When the Star Wars: The Force Awakens final trailer debuted on Monday, I was hit with an emotional hammer that I didn’t expect and could’t understand. I expected to feel something, but what I didn’t expect was to quite literally tear up during a two minute movie trailer. I mean, of course I was and am excited about the new Star Wars movie. Who isn’t? But the thing is, I’m not one of the obsessive Star Wars fans – I can’t tell you the name of the two scoundrels that confront Luke in the Mos Eisley cantina and end up losing some appendages (Thankfully, there’s Wookiepedia for that! Their names are Ponda Baba and Cornelius Evazan, in case you were wondering.) – but I’m still pretty steeped in the lore, nonetheless. So why such an intense response?
I realized this morning that it comes down to a word that’s simple to say and infinitely more complex to explain: nostalgia. Specifically, the sense of nostalgia that was so artfully explained by Don Draper in season 1 of Mad Men, as he was pitching to Kodak about their new Wheel slide projector.
In retrospect, the nostalgia I felt watching that trailer should be no surprise; J.J. Abrams’ obvious reverence for the early works of Steven Spielberg make it almost inevitable. Spielberg’s films have so often invoked nostalgia of coming of age, or childhood, or just the past in general, but more importantly, they usually have a clear emotional thesis: you know how you feel at the end of a Spielberg film. Abrams’ Star Wars Trailer, intentionally and clearly, evokes an intended emotion, and if the film is even half as successful as it’s trailer in that goal, it will be a great pleasure to watch.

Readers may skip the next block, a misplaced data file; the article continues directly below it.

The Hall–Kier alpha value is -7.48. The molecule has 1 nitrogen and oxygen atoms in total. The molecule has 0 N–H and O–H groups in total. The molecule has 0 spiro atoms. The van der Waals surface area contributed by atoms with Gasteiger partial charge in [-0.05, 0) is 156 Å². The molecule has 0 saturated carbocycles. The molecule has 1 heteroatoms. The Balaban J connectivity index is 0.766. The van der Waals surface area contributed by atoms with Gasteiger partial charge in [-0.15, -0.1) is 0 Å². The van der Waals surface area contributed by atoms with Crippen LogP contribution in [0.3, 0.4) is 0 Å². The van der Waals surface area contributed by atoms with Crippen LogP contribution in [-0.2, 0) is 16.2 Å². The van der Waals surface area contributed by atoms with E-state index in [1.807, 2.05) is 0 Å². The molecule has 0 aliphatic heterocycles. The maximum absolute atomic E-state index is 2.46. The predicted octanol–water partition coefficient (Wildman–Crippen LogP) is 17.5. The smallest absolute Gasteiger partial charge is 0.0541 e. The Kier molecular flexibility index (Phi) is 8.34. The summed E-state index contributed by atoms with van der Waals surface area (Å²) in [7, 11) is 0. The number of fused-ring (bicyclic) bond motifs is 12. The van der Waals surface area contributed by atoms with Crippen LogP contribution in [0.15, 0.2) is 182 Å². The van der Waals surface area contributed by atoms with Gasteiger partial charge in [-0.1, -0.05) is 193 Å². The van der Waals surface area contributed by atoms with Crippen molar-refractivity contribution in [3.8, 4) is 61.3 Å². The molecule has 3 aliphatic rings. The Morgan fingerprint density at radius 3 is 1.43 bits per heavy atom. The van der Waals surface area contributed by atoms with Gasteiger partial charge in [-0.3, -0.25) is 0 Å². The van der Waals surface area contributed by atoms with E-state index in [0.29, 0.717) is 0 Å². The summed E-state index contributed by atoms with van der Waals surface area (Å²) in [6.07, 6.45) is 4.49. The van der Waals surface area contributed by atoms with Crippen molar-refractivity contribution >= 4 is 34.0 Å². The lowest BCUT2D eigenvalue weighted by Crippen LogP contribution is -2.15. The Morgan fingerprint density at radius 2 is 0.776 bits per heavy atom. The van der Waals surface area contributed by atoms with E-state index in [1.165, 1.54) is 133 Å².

To steal from Don myself: This trailer isn’t a space ship. It’s a time machine. It goes backwards, forwards. Takes us to a place where we ache to go again. It lets us travel the way a child travels. Around and around and back home again to a place where we know we are loved.
Or in other words, it has successfully fired a proton torpedo into the un-shielded exhaust port of our collective hearts.